U.K. conservatives are nothing like their American counterparts. They have recognized the serious threat of global warming and the political (and economic) opportunity in addressing this most challenging of problems. As reported this week:
A Conservative Party advisory group proposed on Thursday a mix of taxes, bans and incentives to green the country’s economy in a bid to beat global warming….
“This is a blueprint for a green revolution,” said group leader and former environment minister John Gummer. “I see no contradiction between greenness and economic success. The green revolution can do for Britain what the industrial revolution did a couple of hundred years ago.”
The conservative plan includes a broad range of policies affecting every aspect of the economy:
Under the Quality of Life proposals, stamp duty would be cut for greener homes, VAT on refurbishment would be cut, smart electricity meters would be installed in all homes and there would be lower council taxes for green homes.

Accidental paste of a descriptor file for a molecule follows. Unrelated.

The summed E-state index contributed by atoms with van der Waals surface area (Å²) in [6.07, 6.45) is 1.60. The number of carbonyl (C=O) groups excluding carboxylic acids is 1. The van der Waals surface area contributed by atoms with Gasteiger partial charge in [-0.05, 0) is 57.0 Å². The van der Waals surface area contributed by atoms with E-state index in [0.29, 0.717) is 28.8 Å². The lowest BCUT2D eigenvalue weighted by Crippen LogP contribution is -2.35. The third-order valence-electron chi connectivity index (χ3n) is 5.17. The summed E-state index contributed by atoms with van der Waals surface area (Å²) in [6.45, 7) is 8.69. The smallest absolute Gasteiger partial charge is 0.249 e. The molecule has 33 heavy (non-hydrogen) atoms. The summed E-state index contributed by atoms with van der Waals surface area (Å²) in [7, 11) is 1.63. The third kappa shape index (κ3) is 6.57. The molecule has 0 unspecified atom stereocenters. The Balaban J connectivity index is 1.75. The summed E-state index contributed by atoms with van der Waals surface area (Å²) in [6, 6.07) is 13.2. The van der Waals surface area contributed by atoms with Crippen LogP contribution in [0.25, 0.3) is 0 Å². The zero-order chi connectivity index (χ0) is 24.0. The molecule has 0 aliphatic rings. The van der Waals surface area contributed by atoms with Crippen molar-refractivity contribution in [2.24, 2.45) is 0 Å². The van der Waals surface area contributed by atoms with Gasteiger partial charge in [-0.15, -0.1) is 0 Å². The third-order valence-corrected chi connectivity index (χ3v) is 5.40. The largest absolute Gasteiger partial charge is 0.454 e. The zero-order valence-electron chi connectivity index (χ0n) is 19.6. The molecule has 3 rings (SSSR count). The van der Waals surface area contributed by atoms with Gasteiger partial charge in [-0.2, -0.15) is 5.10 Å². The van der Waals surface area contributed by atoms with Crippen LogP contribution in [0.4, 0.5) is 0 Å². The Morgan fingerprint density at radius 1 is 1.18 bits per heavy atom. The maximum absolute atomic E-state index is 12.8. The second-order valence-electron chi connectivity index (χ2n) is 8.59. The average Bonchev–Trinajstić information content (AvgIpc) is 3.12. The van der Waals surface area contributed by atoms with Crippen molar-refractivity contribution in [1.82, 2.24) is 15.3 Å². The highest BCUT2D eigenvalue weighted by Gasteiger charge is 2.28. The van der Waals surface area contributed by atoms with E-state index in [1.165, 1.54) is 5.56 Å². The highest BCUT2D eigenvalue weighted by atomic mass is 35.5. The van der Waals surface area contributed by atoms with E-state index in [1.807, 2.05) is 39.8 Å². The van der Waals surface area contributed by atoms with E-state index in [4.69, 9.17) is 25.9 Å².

Aviation, the fastest growing carbon emitter, would be brought into the tax fold with VAT on domestic flights and passenger duty shifted to a per-flight basis rather than per passenger to discourage empty flights.
Polluters would be penalised, recycling promoted, landfill banned, and public transport supported.
The proposals advocate moving towards decentralised energy generation to cut transmission losses and promote local participation, with a levy on the vast amounts of heat lost from traditional power stations.
Will this country ever see conservatives vying with progressives to lead the nation in a green revolution?